besides that, it leaves scattered { that aren't aligned with the closing } which seems to promote asymmetry which makes the code look very cluttered...

This post has been edited by Jaakuuta: 10 August 2009 - 04:43 PM

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#5 gawdlike  Icon User is offline

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Re: Super scaling style

Posted 11 August 2009 - 03:31 AM

As long as you are the only person reading your code, do whatever you want. But anybody else is probably going to find that a pain to read.
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#6 AdaHacker  Icon User is offline

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Re: Super scaling style

Posted 11 August 2009 - 09:34 AM

View PostJaakuuta, on 10 Aug, 2009 - 05:35 PM, said:

I like the idea because then once you've finished, you can go back and modify individual elements easily...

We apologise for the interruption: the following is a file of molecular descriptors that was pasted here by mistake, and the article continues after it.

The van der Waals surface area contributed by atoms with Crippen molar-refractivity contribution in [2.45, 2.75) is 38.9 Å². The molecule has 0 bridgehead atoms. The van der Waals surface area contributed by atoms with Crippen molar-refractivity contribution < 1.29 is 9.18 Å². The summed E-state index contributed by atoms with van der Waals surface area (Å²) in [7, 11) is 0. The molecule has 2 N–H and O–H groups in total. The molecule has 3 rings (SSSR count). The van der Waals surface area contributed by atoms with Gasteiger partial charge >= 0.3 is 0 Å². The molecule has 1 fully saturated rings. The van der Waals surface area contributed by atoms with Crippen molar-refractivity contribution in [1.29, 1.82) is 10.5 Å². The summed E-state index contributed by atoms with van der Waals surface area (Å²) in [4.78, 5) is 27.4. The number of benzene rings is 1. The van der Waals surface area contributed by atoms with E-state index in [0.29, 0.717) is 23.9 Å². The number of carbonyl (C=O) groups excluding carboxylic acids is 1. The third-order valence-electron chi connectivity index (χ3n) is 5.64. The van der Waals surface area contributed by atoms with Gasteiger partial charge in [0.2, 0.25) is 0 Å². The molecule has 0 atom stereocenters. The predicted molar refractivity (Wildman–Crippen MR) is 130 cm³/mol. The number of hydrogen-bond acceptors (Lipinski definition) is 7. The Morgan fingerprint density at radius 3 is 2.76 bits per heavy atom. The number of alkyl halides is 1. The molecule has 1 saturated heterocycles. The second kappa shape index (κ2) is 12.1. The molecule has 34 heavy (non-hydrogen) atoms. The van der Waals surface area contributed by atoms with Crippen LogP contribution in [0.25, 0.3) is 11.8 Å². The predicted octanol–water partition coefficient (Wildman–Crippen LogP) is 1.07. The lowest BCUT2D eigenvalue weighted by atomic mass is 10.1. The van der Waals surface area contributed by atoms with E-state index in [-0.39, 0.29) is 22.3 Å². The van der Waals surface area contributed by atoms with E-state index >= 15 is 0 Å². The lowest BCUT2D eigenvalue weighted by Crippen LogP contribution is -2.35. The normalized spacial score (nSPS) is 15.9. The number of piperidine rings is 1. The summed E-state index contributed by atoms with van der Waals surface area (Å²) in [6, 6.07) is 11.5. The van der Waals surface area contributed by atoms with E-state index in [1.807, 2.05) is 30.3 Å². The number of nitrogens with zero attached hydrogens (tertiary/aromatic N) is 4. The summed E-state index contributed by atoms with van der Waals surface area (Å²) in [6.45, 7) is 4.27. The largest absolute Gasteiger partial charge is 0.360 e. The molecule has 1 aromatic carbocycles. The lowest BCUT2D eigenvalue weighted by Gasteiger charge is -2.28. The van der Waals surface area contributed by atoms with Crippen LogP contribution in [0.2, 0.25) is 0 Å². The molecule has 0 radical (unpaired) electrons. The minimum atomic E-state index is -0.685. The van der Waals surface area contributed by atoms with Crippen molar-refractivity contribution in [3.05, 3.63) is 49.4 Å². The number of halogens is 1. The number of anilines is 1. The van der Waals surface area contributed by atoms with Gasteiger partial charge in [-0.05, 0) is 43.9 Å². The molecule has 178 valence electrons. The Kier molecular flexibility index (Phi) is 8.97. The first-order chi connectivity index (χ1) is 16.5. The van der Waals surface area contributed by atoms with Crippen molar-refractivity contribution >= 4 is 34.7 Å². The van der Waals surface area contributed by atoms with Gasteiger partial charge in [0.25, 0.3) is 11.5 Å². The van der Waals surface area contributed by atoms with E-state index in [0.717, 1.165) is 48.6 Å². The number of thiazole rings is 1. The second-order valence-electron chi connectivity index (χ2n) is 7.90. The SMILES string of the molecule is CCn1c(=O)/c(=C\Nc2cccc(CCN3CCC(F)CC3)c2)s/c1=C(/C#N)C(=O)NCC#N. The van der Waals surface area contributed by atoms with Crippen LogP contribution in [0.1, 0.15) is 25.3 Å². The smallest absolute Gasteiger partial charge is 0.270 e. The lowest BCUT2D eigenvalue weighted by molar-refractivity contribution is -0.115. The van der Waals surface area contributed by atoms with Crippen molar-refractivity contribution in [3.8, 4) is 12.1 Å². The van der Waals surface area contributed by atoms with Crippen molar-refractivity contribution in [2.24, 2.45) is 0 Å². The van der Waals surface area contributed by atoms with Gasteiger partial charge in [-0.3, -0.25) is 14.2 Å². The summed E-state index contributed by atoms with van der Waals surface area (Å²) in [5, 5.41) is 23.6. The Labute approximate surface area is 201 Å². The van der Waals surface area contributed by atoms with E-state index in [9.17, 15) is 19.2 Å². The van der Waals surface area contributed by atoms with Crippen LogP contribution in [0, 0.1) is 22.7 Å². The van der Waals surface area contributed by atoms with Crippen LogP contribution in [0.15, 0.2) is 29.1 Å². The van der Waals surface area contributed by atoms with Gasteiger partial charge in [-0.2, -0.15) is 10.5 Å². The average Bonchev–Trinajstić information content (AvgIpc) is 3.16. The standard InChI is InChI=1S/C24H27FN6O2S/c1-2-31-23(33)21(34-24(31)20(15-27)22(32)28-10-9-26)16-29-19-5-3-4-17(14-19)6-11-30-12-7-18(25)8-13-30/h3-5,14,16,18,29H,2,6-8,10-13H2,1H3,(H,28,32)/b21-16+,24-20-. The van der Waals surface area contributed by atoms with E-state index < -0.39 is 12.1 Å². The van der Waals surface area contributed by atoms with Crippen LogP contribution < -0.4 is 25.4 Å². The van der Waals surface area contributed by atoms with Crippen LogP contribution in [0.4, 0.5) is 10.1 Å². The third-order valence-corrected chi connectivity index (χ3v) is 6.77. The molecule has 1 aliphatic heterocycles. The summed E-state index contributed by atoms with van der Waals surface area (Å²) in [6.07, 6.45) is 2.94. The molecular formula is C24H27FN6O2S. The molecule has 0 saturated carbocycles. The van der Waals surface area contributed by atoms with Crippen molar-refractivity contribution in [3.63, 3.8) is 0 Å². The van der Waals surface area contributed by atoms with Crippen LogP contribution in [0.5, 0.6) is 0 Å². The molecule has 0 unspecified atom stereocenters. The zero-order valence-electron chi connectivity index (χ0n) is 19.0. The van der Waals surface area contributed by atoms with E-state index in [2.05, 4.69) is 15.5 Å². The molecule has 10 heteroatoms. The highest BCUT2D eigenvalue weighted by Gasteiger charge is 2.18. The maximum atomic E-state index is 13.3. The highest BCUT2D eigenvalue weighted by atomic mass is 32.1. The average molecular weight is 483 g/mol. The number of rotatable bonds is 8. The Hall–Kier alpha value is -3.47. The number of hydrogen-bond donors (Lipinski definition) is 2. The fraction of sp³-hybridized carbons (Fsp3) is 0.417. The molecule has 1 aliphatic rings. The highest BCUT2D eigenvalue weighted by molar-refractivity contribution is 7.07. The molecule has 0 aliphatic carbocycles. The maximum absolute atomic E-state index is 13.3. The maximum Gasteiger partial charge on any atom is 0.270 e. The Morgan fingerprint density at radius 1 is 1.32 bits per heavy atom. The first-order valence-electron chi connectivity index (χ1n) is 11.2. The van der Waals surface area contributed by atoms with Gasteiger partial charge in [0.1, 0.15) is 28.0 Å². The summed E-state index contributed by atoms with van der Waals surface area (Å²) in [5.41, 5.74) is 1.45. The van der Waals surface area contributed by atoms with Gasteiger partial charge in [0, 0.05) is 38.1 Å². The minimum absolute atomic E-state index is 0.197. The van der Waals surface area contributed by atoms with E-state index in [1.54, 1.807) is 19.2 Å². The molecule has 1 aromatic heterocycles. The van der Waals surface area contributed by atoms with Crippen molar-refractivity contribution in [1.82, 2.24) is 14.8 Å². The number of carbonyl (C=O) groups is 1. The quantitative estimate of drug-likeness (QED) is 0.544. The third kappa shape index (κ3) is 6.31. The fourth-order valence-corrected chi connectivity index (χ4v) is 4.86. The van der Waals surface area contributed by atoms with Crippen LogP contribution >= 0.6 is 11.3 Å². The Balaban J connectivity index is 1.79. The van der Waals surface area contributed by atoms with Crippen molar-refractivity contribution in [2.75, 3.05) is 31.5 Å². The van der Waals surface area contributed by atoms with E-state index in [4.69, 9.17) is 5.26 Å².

I honestly don't see why you think that. Changing parameters to a method call isn't hard by any stretch of the imagination. Maybe I'm just not getting what you mean, but it sounds to me like you're trying to solve a non-problem.

But hey, whatever floats your boat. As long as you're not doing this on a codebase I have to work with, I don't care.

Quote

besides, I think something like this is more readable than using the { right after the call

Well, there's no law that says you have to put the opening brace on the same line. You can always just put it on the next line by itself, so that the opening and closing braces line up. In fact, that style is actually very common. You certainly don't have to go as far as you have here for that.